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The jihadi foot soldiers of Pakistan

By Vikram Sood
July 09, 2012 15:32 IST
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The Lashkar-e-Tayiba's global mission is quite extensive, something the West has now begun to realise. Many assess the LeT to be a bigger eventual threat than the Al Qaeda because the Lashkar has State sponsorship, says Vikram Sood.

Lieutenant General Hamid Gul, one of the better known former chiefs of the powerful Inter Services Intelligence, was speaking the other day on an Indian TV news channel. He made four observations.

One, that a lie repeated a thousand times becomes the truth. So said Joseph Goebbels as well who also said that truth was the greatest enemy of the State; that is why the general may not be able to face up to it.

Second, Lt Gen Gul said that it was his strategic perception that our region could solve its problems if outside interference by imperialist forces such as the United StatesĀ ended. It did not matter to the general if it was Pakistan that introduced the US into the region through SEATO and CENTO, then by being an enthusiastic collaborator in the Afghan jihad in the 1980s and finally becoming a major non-NATO ally of the US in the global war on terror. However, in his perception, this does not seem to apply to China, introduced into the region by previous Pakistan's rulers.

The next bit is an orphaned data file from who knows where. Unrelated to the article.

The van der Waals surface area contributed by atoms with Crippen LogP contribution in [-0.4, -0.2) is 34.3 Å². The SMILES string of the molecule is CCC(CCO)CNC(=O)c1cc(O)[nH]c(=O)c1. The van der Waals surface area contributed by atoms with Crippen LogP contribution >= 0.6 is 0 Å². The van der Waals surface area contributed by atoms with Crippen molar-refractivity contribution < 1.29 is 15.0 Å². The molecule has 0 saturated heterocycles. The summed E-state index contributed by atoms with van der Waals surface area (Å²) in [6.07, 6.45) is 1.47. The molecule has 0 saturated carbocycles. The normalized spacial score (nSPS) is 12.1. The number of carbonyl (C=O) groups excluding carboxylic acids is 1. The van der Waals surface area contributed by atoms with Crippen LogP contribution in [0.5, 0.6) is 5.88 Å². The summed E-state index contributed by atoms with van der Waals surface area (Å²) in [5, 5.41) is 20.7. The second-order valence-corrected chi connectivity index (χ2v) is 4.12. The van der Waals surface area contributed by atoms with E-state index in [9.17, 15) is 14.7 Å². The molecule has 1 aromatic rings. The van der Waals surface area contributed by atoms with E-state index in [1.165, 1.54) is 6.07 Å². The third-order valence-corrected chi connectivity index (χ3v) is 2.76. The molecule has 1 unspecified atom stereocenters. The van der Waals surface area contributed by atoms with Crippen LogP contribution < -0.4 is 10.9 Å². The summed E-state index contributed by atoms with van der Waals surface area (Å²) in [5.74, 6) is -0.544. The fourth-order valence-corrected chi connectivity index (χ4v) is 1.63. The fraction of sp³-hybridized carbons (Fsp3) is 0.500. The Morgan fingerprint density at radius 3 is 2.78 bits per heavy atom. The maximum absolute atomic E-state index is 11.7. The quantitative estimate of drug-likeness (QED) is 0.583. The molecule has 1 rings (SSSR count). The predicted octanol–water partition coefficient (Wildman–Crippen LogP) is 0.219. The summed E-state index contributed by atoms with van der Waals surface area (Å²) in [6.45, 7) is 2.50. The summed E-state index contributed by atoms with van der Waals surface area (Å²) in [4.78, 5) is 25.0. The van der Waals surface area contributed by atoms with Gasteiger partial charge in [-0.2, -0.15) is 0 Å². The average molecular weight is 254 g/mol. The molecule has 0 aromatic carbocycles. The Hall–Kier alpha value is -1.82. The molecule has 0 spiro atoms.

Third, he mentioned how Pakistan was cooperating with India to deal with terrorism. He could not however explain why this man Abu Jundal alias Riyasat Ali, was given a Pakistani passport, then sent to Saudi Arabia to recruit for the Lashkar-e-Tayiba, instead of sending him direct to India as a declaration of intent to cooperate on terrorism.

However, it was his fourth assertion that not only surprised his co-panelists and a lot of others among the viewers. This was when Lt Gen Gul said the LeT was a Kashmiri organisation fighting for the Kashmiri 'cause', whatever that might mean. As a co-panelist I did challenge this contention pointing out that the LeT's recruits came mostly from the Punjab province of Pakistan, especially from districts like Multan, Dera Ghazi Khan and Bahawalpur, but there never is enough time on such shows to make a detailed assertion.

Of course, as an eminent member of the Difa-e-Pakistan of which the Jamat-ud Dawa, the parent of the LeT, is the leading light, the general would naturally have considerable sympathy and fellow feeling with their ideals.